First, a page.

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The large, hand-written number 27 is visible from all the way down the hall. 27 school days left in the year. Tomorrow it will read 26, and the next day 25. The second grade class has created and posted a giant countdown calendar in the hallway for everyone to enjoy.

Well, perhaps not everyone.

While the calendar might be a source of ecstasy for students and teachers, that particular countdown has been known to elicit panic in parents.

(Perhaps you are the type of parent who reacts like this: “Oh, I LOVE every moment of having my kids home all summer, tra la, they never bicker or get bored or get on each other’s nerves.” Maybe you share Leo’s zest for summer. Good for you, I say. You may stop reading now. The rest of you, press on.)

Sure, the onset of summer break does bring relief from the pressures of homework and a certain rigidity of schedule, but it can add a whole host of other issues. For parents who work outside the home, there is the stress of finding care/supervision. For work-at-home parents, their “office” will be invaded by beings who can be more demanding than any coworker or boss. For stay-at-home parents, the regular routine of the school year will disappear and the responsibility of filling those long, summer days will fall to them. Parents with one child will have the pressure of becoming “playmate”, while parents with multiple children must assume the role of “referee”.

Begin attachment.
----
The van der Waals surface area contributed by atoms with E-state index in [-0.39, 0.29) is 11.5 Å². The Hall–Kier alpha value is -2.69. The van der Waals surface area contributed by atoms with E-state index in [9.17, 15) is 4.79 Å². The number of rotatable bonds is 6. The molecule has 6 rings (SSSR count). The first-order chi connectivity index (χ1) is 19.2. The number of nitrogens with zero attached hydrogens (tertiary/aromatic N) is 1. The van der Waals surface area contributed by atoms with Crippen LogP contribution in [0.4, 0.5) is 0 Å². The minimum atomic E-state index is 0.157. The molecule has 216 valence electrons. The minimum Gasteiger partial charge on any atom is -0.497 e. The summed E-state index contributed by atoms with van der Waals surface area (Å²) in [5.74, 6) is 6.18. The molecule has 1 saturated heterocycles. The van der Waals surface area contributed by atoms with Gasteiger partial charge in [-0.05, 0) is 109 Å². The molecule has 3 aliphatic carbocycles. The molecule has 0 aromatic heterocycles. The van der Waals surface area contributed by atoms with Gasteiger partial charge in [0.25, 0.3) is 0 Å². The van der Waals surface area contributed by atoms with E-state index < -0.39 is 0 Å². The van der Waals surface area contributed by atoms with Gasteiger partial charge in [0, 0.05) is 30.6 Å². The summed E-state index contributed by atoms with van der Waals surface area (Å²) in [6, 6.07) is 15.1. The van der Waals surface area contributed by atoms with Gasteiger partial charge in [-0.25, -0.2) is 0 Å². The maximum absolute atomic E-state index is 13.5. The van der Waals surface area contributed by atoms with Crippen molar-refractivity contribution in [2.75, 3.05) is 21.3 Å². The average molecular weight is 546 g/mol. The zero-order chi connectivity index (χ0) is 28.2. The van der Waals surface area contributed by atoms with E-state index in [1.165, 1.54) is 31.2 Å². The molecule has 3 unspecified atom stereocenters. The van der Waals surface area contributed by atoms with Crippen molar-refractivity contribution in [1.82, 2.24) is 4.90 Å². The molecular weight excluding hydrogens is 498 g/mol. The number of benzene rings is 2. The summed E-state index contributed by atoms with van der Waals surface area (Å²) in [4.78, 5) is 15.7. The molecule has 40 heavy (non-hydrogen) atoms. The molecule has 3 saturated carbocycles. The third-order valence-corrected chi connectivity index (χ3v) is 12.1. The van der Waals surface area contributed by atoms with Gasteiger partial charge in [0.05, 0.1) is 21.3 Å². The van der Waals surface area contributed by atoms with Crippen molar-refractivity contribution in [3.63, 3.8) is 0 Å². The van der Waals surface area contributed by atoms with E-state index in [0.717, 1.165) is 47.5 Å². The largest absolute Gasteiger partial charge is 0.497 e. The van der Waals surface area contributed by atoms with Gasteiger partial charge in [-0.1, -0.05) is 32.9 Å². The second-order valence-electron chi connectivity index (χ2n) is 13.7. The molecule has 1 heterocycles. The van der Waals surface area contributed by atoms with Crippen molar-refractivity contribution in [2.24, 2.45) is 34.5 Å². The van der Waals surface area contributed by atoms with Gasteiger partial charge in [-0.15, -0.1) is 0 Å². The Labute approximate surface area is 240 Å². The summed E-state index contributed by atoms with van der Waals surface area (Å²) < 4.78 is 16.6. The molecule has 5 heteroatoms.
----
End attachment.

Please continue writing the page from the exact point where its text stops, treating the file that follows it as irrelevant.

Well, don’t despair. There’s still time to put together a foolproof plan for a stress-free summer. Here are some tips to help you put aside the panic so you can greet summer with the same excitement your kids possess:

-Insofar as it is practical and possible, involve your children in summer planning. They will be more invested and excited about what they’ve had a hand in creating.

-Mix it up! Try to space out travel, camps, and (if you aren’t working) regular “at home” weeks so that you aren’t doing too much of the same week-to-week. If you need full-time care for your kids, try to find an organization that offers different kinds of camps so that your kids can try new things each week. If you have a great babysitter, add in a week here and there at home so that your kids don’t get camp fatigue.

-It’s nice to schedule weeks when all of the kids are at camps at the same time, but it can also be great to stagger camps so that you get some nice one-on-one time with each child and can host some play dates that might otherwise feel like “too much” with everyone at home. Plus, staggering the weeks at camp gives your kids more of a break from each other—that can go a LONG way in reducing bickering.

-For those (like me) with homebodies for kids, you might have a lot of weeks without camps or travel planned. You can plan a partial or full day outing to a lake or someplace and maybe a play date of some kind with another family to break up the week. That covers two days, and you can space them out if possible. On other “nothing planned” kinds of days, I like to have a regular rhythm of sorts. (Sure, some days they get involved in building a village out of cardboard in the basement and spend the whole day down there, and that’s great, but it’s nice to have a little structure to fall back on.)